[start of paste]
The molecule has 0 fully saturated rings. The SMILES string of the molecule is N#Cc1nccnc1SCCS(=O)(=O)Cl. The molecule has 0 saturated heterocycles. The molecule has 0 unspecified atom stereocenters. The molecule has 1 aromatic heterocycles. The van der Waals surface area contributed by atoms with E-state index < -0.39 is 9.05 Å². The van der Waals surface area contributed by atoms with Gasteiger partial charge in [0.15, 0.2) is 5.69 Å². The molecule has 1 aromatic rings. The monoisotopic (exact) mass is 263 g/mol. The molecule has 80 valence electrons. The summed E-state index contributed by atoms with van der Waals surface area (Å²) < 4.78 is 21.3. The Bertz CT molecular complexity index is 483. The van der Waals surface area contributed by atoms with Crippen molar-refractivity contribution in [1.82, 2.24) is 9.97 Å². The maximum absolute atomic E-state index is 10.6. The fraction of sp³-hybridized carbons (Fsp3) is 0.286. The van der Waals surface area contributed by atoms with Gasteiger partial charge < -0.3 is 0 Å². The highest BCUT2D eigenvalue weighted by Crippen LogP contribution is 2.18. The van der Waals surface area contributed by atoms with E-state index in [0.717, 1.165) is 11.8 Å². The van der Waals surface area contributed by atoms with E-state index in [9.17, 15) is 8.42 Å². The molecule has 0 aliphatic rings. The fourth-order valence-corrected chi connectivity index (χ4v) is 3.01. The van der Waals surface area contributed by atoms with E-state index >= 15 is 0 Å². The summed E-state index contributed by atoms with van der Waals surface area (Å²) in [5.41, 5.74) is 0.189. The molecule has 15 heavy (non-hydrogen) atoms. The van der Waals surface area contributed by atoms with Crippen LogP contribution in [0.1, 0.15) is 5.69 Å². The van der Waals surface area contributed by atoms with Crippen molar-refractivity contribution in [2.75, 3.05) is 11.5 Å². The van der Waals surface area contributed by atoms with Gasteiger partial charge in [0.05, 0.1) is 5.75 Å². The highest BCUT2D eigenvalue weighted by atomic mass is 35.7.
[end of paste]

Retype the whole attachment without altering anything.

The molecule has 0 fully saturated rings. The SMILES string of the molecule is N#Cc1nccnc1SCCS(=O)(=O)Cl. The molecule has 0 saturated heterocycles. The molecule has 0 unspecified atom stereocenters. The molecule has 1 aromatic heterocycles. The van der Waals surface area contributed by atoms with E-state index < -0.39 is 9.05 Å². The van der Waals surface area contributed by atoms with Gasteiger partial charge in [0.15, 0.2) is 5.69 Å². The molecule has 1 aromatic rings. The monoisotopic (exact) mass is 263 g/mol. The molecule has 80 valence electrons. The summed E-state index contributed by atoms with van der Waals surface area (Å²) < 4.78 is 21.3. The Bertz CT molecular complexity index is 483. The van der Waals surface area contributed by atoms with Crippen molar-refractivity contribution in [1.82, 2.24) is 9.97 Å². The maximum absolute atomic E-state index is 10.6. The fraction of sp³-hybridized carbons (Fsp3) is 0.286. The van der Waals surface area contributed by atoms with Gasteiger partial charge < -0.3 is 0 Å². The highest BCUT2D eigenvalue weighted by Crippen LogP contribution is 2.18. The van der Waals surface area contributed by atoms with E-state index in [0.717, 1.165) is 11.8 Å². The van der Waals surface area contributed by atoms with E-state index in [9.17, 15) is 8.42 Å². The molecule has 0 aliphatic rings. The fourth-order valence-corrected chi connectivity index (χ4v) is 3.01. The van der Waals surface area contributed by atoms with E-state index >= 15 is 0 Å². The summed E-state index contributed by atoms with van der Waals surface area (Å²) in [5.41, 5.74) is 0.189. The molecule has 15 heavy (non-hydrogen) atoms. The van der Waals surface area contributed by atoms with Crippen LogP contribution in [0.1, 0.15) is 5.69 Å². The van der Waals surface area contributed by atoms with Crippen molar-refractivity contribution in [2.75, 3.05) is 11.5 Å². The van der Waals surface area contributed by atoms with Gasteiger partial charge in [0.05, 0.1) is 5.75 Å². The highest BCUT2D eigenvalue weighted by atomic mass is 35.7.